ST. LOUIS - When the final buzzer sounded, the entire Georgia Tech team rushed together to pile into a group hug on the floor.
With top scorer B.J. Elder hobbled by a badly sprained ankle, someone else had to step up. Jarrett Jack and the rest of the Yellow Jackets did better than that, beating Kansas 79-71 in overtime Sunday to advance to their first Final Four since 1990.
"A lot was on the line," said Jack, who scored eight of his career-high 29 points in overtime. "B.J. being out, we all knew we had to step up. I just really got it going and kept attacking until the game was over."
No team had more tight games on its road to the Final Four than the third-seeded Yellow Jackets. Their first three games in the St. Louis Regional were decided by a total of 13 points.
But Georgia Tech (27-9) has been unflappable all season, beating Connecticut when the Huskies were ranked No. 1 and winning at Duke and Wake Forest. So facing the favored Jayhawks, even without Elder, was no big deal. Even when the game went to overtime.
After little Will Bynum hit a big 3-pointer to break a 71-all tie, Jack went 4-for-4 from the line in the last 47 seconds to seal the win.
Jack finished 8-of-12 from the floor, and had nine rebounds and six assists. Luke Schenscher added 15 points and Clarence Moore matched his season high with 14 for the Yellow Jackets.
As the final seconds ticked off the clock, coach Paul Hewitt threw his hands in the air in triumph and a wide grin spread across his face. The Yellow Jackets poured onto the court and into a pile when the buzzer sounded. Elder's teammates tried to lift him up, but they couldn't get him off the ground as the impromptu mosh pit bopped around.
The Yellow Jackets will now face second-seeded Oklahoma State on Saturday in San Antonio.
"A lot of basketball teams across the country are close on the court, but off the court they go their separate ways," said Isma'il Muhammad, who took the charge in overtime that gave Keith Langford has fifth foul. "This team, we all stick together and do things together.
"We're very close on the court and off the court and I think that contributes to our success."
Fourth-seeded Kansas (24-9) could do little but watch the Georgia Tech lovefest with disappointment, denied a third straight trip to the Final Four.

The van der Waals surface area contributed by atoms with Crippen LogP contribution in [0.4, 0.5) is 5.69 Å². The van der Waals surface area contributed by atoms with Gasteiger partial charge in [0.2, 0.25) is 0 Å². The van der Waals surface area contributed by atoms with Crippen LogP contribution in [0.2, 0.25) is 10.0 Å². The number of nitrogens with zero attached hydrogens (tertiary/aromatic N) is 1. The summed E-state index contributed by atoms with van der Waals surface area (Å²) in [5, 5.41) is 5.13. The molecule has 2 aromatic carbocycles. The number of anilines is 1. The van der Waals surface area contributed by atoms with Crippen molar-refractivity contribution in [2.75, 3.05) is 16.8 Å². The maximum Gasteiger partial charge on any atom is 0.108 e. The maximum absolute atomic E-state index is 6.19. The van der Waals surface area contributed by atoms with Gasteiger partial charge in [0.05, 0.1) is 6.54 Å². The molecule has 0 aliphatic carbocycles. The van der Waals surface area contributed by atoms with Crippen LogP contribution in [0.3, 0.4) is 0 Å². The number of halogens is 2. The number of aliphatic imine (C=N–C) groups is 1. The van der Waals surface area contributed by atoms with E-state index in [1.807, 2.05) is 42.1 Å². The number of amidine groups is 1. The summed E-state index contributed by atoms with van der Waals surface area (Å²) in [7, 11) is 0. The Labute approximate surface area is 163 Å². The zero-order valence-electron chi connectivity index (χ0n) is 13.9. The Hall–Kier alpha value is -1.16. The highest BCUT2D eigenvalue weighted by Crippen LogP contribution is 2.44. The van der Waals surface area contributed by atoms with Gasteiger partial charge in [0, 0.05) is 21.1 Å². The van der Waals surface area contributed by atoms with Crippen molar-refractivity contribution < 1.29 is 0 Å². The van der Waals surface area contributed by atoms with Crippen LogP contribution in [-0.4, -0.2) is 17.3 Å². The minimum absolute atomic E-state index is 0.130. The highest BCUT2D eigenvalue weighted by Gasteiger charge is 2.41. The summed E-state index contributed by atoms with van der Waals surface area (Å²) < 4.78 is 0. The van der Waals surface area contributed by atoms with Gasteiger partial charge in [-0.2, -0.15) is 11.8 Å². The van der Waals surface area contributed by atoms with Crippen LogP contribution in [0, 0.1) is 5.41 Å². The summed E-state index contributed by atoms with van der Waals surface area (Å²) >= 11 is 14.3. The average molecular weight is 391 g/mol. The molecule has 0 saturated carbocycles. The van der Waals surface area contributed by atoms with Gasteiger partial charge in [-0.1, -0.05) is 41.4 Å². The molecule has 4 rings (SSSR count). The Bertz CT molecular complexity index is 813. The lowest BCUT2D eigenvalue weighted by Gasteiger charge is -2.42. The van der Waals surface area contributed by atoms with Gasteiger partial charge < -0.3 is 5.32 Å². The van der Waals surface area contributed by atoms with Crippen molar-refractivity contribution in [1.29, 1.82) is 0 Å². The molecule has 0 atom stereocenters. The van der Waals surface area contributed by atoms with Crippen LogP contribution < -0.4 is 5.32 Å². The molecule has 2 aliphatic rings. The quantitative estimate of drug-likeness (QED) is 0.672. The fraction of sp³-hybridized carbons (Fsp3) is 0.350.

But these Jayhawks didn't play like a Final Four team. They shot 40 percent from the floor and turned the ball over 15 times. Wayne Simien, who'd been averaging 20 points in the tournament, was held to 11 on 4-of-14 shooting. Langford scored 15 on 4-of-11.
It was the Jayhawks' first loss in a regional final since March 26, 1996, when they lost to Syracuse.
"It's disappointing, but that's how it is," Langford said. "We knew they don't automatically put you in there. We'll go back, take care of our wounds and get ready for next year."
Though Georgia Tech was seeded one spot better, it came into the game as an underdog. The Jayhawks had the experience and the momentum, having won their first three tournament games by 22 points.
They even had a domeful of fans, playing just five hours away from their campus in Lawrence, Kan.
As if that wasn't enough, the Yellow Jackets were playing with a gimpy Elder. Elder, who averaged a team-high 15.8 points, severely sprained an ankle in Friday night's regional.
He started, but was limping and couldn't run close to full speed.
"I felt in warmups that I wouldn't be able to go very long," said Elder, who played only 12 minutes and had one assist. "I did what I could. I made a couple of passes. I got a couple of rebounds. I just had to leave it up to the other guys."
And they got it done.
"I take my hat off to Georgia Tech," said Kansas' Aaron Miles. "Jarrett Jack made a lot of plays for them. Every time they needed something, boom! He was there for them."
Copyright © 2004 Associated Press. All rights reserved. This material may not be published, broadcast, rewritten, or redistributed.
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